]. Besides, CT imaging was reported to identify COVID-19 patients at earlier stages than RT-PCR [
      • Ai T.
      • Yang Z.
      • Hou H.
      • Zhan C.
      • Chen C.
      • Lv W.
      • et al.
      Correlation of chest CT and RT-PCR testing in coronavirus disease 2019 (COVID-19) in China: a report of 1014 cases.
      ]. This has been attributed to possible migration of the virus from the upper respiratory tract to the lungs or faulty execution of throat swaps.
      Despite its novelty, the imaging characteristics of COVID-19 are well described, most commonly including ground glass opacities in a peripheral, bilateral dissemination pattern [

      Simpson S, Kay FU, Abbara S, Bhalla S, Chung JH, Chung M, et al. Radiological Society of North America Expert Consensus Statement on Reporting Chest CT Findings Related to COVID-19. Endorsed by the Society of Thoracic Radiology, the American College of Radiology, and RSNA. J Thorac Imaging 2020.

      ,
      • Salehi S.
      • Abedi A.
      • Balakrishnan S.
      • Gholamrezanezhad A.
      Coronavirus disease 2019 (COVID-19): a systematic review of imaging findings in 919 patients.
      ,
      • Bernheim A.
      • Mei X.
      • Huang M.
      • Yang Y.
      • Fayad Z.A.
      • Zhang N.
      • et al.
      Chest CT findings in coronavirus disease-19 (COVID-19): relationship to duration of infection.
      ]. Still, the role of CT as a screening tool remains controversial due to its limited ability to distinguish between COVID-19 and other types of viral pneumonia [

      Kim H, Hong H, Yoon SH. Diagnostic performance of CT and reverse transcriptase-polymerase chain reaction for coronavirus disease 2019: a meta-analysis. Radiology 2020:201343.

      ,
      • Adams H.J.A.
      • Kwee T.C.
      • Kwee R.M.
      COVID-19 and chest CT: do not put the sensitivity value in the isolation room and look beyond the numbers.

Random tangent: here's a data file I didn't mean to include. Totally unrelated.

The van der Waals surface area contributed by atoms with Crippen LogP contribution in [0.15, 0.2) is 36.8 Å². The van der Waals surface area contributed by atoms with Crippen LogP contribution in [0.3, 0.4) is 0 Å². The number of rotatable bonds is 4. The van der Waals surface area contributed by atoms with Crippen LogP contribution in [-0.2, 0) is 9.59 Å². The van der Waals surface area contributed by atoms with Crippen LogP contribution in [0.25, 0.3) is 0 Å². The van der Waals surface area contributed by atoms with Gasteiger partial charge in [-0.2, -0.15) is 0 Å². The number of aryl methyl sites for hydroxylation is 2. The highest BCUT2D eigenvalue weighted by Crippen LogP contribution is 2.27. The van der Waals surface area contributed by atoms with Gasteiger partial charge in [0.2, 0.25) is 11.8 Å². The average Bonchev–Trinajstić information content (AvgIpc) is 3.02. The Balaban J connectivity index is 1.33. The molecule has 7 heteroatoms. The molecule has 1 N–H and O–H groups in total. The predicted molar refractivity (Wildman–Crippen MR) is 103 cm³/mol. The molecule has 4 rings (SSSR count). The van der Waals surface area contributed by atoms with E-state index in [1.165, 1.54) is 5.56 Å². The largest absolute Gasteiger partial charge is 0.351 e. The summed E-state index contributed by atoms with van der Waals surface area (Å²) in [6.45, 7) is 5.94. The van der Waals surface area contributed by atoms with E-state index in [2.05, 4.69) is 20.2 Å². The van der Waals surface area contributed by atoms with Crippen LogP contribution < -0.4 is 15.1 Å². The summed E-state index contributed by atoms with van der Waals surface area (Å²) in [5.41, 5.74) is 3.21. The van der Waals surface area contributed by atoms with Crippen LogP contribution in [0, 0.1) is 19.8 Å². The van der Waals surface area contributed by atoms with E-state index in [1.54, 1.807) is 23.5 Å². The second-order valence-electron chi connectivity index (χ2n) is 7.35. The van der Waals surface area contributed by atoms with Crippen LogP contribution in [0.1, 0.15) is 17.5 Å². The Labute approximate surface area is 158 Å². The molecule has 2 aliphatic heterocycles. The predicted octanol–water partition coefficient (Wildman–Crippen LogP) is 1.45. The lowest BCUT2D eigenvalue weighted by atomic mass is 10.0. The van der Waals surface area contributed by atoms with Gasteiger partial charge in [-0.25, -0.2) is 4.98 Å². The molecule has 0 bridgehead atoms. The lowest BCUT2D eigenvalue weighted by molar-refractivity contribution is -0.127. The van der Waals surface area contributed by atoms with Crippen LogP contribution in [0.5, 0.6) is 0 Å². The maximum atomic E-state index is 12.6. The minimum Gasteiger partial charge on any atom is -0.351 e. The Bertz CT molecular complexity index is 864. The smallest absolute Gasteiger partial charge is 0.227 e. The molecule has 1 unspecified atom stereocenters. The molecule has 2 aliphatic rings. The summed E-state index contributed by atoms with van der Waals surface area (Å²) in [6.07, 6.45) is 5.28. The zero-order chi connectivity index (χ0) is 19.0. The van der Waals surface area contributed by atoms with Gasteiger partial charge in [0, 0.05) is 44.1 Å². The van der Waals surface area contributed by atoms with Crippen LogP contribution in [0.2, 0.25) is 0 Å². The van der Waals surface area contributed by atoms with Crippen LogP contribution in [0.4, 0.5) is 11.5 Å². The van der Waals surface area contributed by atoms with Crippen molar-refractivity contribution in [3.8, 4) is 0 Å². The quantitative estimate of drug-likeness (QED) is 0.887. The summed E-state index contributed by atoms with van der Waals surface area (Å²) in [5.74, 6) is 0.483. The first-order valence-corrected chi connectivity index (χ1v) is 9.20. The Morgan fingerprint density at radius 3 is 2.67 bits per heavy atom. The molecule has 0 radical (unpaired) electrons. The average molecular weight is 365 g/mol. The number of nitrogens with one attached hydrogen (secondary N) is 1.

]. In a recent statement from the Fleischner Society, it was hence recommended that only patients with a high pretest probability of disease (moderate to severe clinical features, mild symptoms with risk factors for progression, or high pretest probability only) should undergo CT imaging [
      • Rubin G.D.
      • Ryerson C.J.
      • Haramati L.B.
      • Sverzellati N.
      • Kanne J.P.
      • Raoof S.
      • et al.
      The role of chest imaging in patient management during the COVID-19 pandemic: a multinational consensus statement from the Fleischner Society.
      ].
      Our aim was therefore to evaluate the accuracy of CT as a function of clinical symptoms and to estimate pre- and posttest probabilities of COVID-19 after CT imaging for different risk groups.

      2. Material and methods

      We retrospectively included 269 patients who underwent diagnostic chest CT for suspected COVID-19 between March 27th and April 27th, 2020. COVID-19 was confirmed or ruled out by RT-PCR. Repeat PCRs were performed in case of a discrepancy between CT and PCR, usually on the same day, with the new test initiated immediately after both CT and initial PCR results were available. This was true for both negative PCR and positive CT and vice versa, provided that patients had not left our institution in the meantime. Similarly, repeat RT-PCR was performed, when RT-PCR results were negative or indeterminate but suspicion of COVID-19 remained. This study was approved by the Institutional Review Board of Charité Universitätsmedizin Berlin.

      2.1 CT protocol

      Low-dose chest CT scans for suspected COVID-19 were acquired on two different CT scanners of our hospital: an 80-slice scanner (Aquilion Prime, Canon Medical Systems Cooperation, Otowara, Japan) and a 64-slice scanner (Lightspeed VCT, General Electric, Boston, Massachusetts, United States).
      For the Canon Aquilion Prime, imaging parameters were set as followed: tube voltage 100 kV, tube current modulation between 10 and 100 mA, maximum resolution time 0.27 s, noise index 27, pitch factor 1.388 and slice thickness 0.5 mm. Parameters for the Lightspeed VCT were as follows: tube voltage 100 kV, tube current modulation between 10 and 100 mA, 0.35 s maximum resolution time, noise index 39, pitch factor 1.375, and slice thickness 0.625 mm. Iterative reconstruction was used (Canon Aquilion Prime: AIDR 3D; Lightspeed VCT: ASIR) with a lung and a soft tissue kernel (Canon Aquilion Prime: Fc01 and Fc85; Lightspeed VCT: “standard” and “lung”).

      2.2 Data acquisition